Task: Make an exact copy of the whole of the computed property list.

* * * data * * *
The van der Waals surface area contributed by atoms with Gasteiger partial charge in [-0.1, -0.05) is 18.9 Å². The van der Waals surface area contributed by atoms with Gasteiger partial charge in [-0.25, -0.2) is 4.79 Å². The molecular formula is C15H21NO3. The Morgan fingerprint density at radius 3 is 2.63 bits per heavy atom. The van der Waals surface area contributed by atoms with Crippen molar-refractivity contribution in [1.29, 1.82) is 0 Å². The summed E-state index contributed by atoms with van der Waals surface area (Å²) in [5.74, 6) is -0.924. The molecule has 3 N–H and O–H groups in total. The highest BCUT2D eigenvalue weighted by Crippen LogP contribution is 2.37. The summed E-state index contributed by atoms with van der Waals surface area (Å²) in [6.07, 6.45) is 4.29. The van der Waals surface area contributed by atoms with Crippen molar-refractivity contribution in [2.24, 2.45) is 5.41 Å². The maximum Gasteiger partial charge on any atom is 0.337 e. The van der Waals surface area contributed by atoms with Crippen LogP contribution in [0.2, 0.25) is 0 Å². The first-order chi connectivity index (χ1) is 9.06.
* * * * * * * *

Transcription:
The van der Waals surface area contributed by atoms with Gasteiger partial charge in [-0.1, -0.05) is 18.9 Å². The van der Waals surface area contributed by atoms with Gasteiger partial charge in [-0.25, -0.2) is 4.79 Å². The molecular formula is C15H21NO3. The Morgan fingerprint density at radius 3 is 2.63 bits per heavy atom. The van der Waals surface area contributed by atoms with Crippen molar-refractivity contribution in [1.29, 1.82) is 0 Å². The summed E-state index contributed by atoms with van der Waals surface area (Å²) in [5.74, 6) is -0.924. The molecule has 3 N–H and O–H groups in total. The highest BCUT2D eigenvalue weighted by Crippen LogP contribution is 2.37. The summed E-state index contributed by atoms with van der Waals surface area (Å²) in [6.07, 6.45) is 4.29. The van der Waals surface area contributed by atoms with Crippen molar-refractivity contribution in [2.24, 2.45) is 5.41 Å². The maximum Gasteiger partial charge on any atom is 0.337 e. The van der Waals surface area contributed by atoms with Crippen LogP contribution in [0.2, 0.25) is 0 Å². The first-order chi connectivity index (χ1) is 9.06.